The Six Five On the Road with Forrest Norrod at AMD Advancing AI

By Patrick Moorhead - December 19, 2023

On this episode of The Six Five – On The Road, hosts Daniel Newman and Patrick Moorhead welcome Forrest Norrod, Executive Vice President and General Manager, Data Center Solutions Business Unit at AMD for a conversation on open data center infrastructure ecosystem for AI and AI hardware.

Their discussion covers:

  • What AMD’s customers are excited about as this AI inflection point continues to grow, around AMD and their AI vision
  • AMD’s emphasis on the need for an open AI ecosystem (software, hardware) and how customers benefit from open ecosystems
  • The strategy behind combining CPUs, GPUs and Memory into a single package for AI and HPC workloads
  • The behind-the-scenes on AMD’s work on the exascale class supercomputers powered by AMD
  • Where AI data centers may go in the future and the “next big thing”

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Transcript:

Patrick Moorhead: The Six Five is on the road at AMD’s Advancing AI event, and there have been some huge announcements all the way from the data center to the client computing and everything in between. Dan, it’s great to see you.

Daniel Newman: Yeah, it’s great to be here. Today was a high energy day. Right off first five minutes, Lisa Su, CEO of AMD, on stage and she was moving and covered a lot of ground, but this isn’t just about today, Pat. This is the day that the market’s been waiting for, a lot of people out there have been waiting for in the AI and silicon space. This may be one of the biggest days of 2023.

Patrick Moorhead: Yeah, and it’s incredible on a lot of things, and if nothing else was reinforced, it was the need for openness, right? Open models, foundational models, open software, open networking lanes that I know you and I have talked about networking a lot as that missing piece that not enough people were talking about, but we got it all today. And I’m really pleased to introduce Forrest Norrod, who runs the data center business at AMD. Forrest, great to see you.

Forrest Norrod: Great to see you Pat. Good to see you, Dan.

Daniel Newman: Yeah, it’s good to have you here. You must be smiling ear to ear even though you might look a little stoic. Pat, we’ve been around enough events to know the amount of tension, the buildup, the excitement. Also-

Patrick Moorhead: He was rocking on stage. I’m going to tell you the education that I got too. I took some notes. And as an analyst, sometimes we don’t admit when we take notes, but I was- particularly on the opus and networking, so I appreciate that.

Daniel Newman: As a modern, young millennial myself, I note things by tweeting and then I go back and look at them later.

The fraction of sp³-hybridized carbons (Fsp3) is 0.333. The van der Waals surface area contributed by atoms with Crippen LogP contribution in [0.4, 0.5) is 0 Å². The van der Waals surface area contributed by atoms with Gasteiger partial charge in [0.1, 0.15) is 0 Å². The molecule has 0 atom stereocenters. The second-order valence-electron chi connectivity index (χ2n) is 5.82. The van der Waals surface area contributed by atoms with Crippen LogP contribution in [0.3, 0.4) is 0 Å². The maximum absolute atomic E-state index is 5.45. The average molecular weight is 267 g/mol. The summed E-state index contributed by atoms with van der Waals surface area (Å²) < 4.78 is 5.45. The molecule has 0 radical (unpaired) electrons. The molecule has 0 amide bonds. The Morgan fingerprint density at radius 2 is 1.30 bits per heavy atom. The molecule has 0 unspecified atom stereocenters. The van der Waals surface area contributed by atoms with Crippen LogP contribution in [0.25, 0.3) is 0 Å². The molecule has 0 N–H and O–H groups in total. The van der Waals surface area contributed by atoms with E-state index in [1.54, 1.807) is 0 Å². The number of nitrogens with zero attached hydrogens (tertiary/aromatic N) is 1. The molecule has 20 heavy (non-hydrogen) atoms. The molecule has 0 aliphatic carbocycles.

Patrick Moorhead: And then we do the long form like analysts do, but we did put a lot out there.

Daniel Newman: I’m joking.

Patrick Moorhead: I know.

Daniel Newman: All right, we’re good. So AI is at this massive inflection and it was a theme of the day. It was the theme of the year really since about November 30th, 2022, but you’ve been working on it a lot longer than that.

Forrest Norrod: Correct.

Daniel Newman: And it’s at this inflection point, and here you are entering a market, you’re being looked at as the rising competition in the data center, very compelling numbers, very compelling metrics. How are you viewing this moment in time and how are the conversations with your customers? Are they feeling confident? Are you feeling confident that you’re prepared to compete and that they’re really willing to go all in? It seemed that way from today, but interested in how you’re seeing that.

Forrest Norrod: Yeah, we definitely think today was just an incredible day. It was the culmination from our point of view, not just of what’s been going on this last year, but quite candidly, we introduced the MI300. We’ve been working on it for over five years. People sometimes don’t appreciate the complexity of these chips and what we’re trying to do so that these multi-generational roadmaps get set in place years in advance. And particularly for the MI300A, which has some really interesting technology, the chiplets, the mix of processes, the large package, on the MI300A, the combination of CPU and GPU together. We’ve been working on it for a long time. And so for us it was an incredible day to have that culminate in not just a launch, but in really strong customer acceptance and the excitement of our customers that we’ve got. Not just the silicon, but all the work that we’ve done on the software as well has come together at one point where the excitement of AI is there. That’s the thing we didn’t know five years ago, right? We didn’t know. We believed that this AI inflection point would happen at some point, but you don’t know when. And so when we started this journey, we didn’t know that the whole world would be revolving around generative AI today, and the whole world would be saying thank heavens that AMD is offering us a really solid, complete AI solution, hardware and software that gives me choice and then also helps foster innovation across the industry.